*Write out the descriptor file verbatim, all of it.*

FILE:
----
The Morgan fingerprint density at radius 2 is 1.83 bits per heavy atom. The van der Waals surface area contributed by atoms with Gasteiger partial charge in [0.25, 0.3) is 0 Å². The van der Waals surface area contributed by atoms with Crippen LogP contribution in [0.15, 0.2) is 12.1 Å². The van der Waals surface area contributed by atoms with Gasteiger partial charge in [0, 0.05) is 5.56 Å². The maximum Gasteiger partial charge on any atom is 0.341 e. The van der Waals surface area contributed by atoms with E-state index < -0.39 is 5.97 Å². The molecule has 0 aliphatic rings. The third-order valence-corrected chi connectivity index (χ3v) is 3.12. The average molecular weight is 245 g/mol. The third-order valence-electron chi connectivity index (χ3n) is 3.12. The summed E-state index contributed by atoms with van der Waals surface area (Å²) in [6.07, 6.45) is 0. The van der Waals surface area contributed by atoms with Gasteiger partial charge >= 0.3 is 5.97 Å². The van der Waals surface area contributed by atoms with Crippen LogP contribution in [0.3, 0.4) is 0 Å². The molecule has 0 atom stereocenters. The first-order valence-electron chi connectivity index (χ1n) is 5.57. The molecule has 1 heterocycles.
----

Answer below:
The Morgan fingerprint density at radius 2 is 1.83 bits per heavy atom. The van der Waals surface area contributed by atoms with Gasteiger partial charge in [0.25, 0.3) is 0 Å². The van der Waals surface area contributed by atoms with Crippen LogP contribution in [0.15, 0.2) is 12.1 Å². The van der Waals surface area contributed by atoms with Gasteiger partial charge in [0, 0.05) is 5.56 Å². The maximum Gasteiger partial charge on any atom is 0.341 e. The van der Waals surface area contributed by atoms with E-state index < -0.39 is 5.97 Å². The molecule has 0 aliphatic rings. The third-order valence-corrected chi connectivity index (χ3v) is 3.12. The average molecular weight is 245 g/mol. The third-order valence-electron chi connectivity index (χ3n) is 3.12. The summed E-state index contributed by atoms with van der Waals surface area (Å²) in [6.07, 6.45) is 0. The van der Waals surface area contributed by atoms with Gasteiger partial charge >= 0.3 is 5.97 Å². The van der Waals surface area contributed by atoms with Crippen LogP contribution in [0.3, 0.4) is 0 Å². The molecule has 0 atom stereocenters. The first-order valence-electron chi connectivity index (χ1n) is 5.57. The molecule has 1 heterocycles.